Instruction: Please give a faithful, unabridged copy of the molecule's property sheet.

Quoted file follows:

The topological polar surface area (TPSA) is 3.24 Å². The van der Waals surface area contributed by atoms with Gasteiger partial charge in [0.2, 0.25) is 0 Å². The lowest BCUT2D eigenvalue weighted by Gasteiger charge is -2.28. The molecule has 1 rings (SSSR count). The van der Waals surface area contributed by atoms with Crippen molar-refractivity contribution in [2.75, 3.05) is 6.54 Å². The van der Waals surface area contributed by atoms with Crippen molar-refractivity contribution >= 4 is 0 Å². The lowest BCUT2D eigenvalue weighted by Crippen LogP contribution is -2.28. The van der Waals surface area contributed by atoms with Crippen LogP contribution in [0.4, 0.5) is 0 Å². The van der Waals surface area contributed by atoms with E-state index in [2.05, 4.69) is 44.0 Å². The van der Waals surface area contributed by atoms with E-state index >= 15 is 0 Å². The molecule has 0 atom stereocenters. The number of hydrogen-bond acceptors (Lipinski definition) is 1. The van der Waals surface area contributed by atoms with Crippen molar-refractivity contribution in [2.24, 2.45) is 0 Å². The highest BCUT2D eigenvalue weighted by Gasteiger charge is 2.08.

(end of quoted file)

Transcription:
The topological polar surface area (TPSA) is 3.24 Å². The van der Waals surface area contributed by atoms with Gasteiger partial charge in [0.2, 0.25) is 0 Å². The lowest BCUT2D eigenvalue weighted by Gasteiger charge is -2.28. The molecule has 1 rings (SSSR count). The van der Waals surface area contributed by atoms with Crippen molar-refractivity contribution in [2.75, 3.05) is 6.54 Å². The van der Waals surface area contributed by atoms with Crippen molar-refractivity contribution >= 4 is 0 Å². The lowest BCUT2D eigenvalue weighted by Crippen LogP contribution is -2.28. The van der Waals surface area contributed by atoms with Crippen LogP contribution in [0.4, 0.5) is 0 Å². The van der Waals surface area contributed by atoms with E-state index in [2.05, 4.69) is 44.0 Å². The van der Waals surface area contributed by atoms with E-state index >= 15 is 0 Å². The molecule has 0 atom stereocenters. The number of hydrogen-bond acceptors (Lipinski definition) is 1. The van der Waals surface area contributed by atoms with Crippen molar-refractivity contribution in [2.24, 2.45) is 0 Å². The highest BCUT2D eigenvalue weighted by Gasteiger charge is 2.08.